On March 6, 2017, Congress gave final approval to legislation invalidating President Obama’s Fair Pay and Safe Workplaces Executive Order, and various implementing rules. This order has been commonly called the "blacklisting" order, as it would require federal contractors to report recent violations of labor and employment laws when bidding on new or renewed federal contracts. It also would have required certain federal contractors to provide reports to employees on hours, paycheck deductions, and 1099 status. In October, a federal judge in Texas had issued a temporary injunction preventing most of the Executive Order from ever being implemented. Many employers have objected to the Executive Order on the grounds that it called for companies to report mere allegations that had not been fully adjudicated and as also being unnecessary and inconsistent with existing federal procurement procedures.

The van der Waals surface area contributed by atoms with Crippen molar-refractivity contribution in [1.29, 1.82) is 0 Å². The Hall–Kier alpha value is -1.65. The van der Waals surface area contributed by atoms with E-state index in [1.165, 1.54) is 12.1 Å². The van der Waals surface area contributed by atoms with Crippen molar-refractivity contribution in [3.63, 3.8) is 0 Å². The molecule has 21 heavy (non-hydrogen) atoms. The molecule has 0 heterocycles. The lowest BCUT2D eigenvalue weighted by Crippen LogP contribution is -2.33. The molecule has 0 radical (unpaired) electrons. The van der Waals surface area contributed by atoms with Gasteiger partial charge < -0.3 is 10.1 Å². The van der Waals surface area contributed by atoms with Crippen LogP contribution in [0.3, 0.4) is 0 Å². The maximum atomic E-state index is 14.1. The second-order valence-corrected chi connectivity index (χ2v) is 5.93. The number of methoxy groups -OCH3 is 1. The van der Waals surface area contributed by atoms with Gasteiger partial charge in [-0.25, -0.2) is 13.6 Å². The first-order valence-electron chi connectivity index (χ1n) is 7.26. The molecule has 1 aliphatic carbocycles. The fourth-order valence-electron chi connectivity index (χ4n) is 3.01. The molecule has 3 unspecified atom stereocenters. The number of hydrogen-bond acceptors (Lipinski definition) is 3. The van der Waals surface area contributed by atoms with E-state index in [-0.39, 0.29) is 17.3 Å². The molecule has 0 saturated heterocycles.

This is only the second time that Congress has ever passed legislation under the Congressional Review Act invalidating federal regulations and/or executive orders. There is great significance to such Congressional action since the Congressional Review Act provides that passage of such a law prevents any "substantially similar" rule from being issued in the future, unless Congress grants specific approval.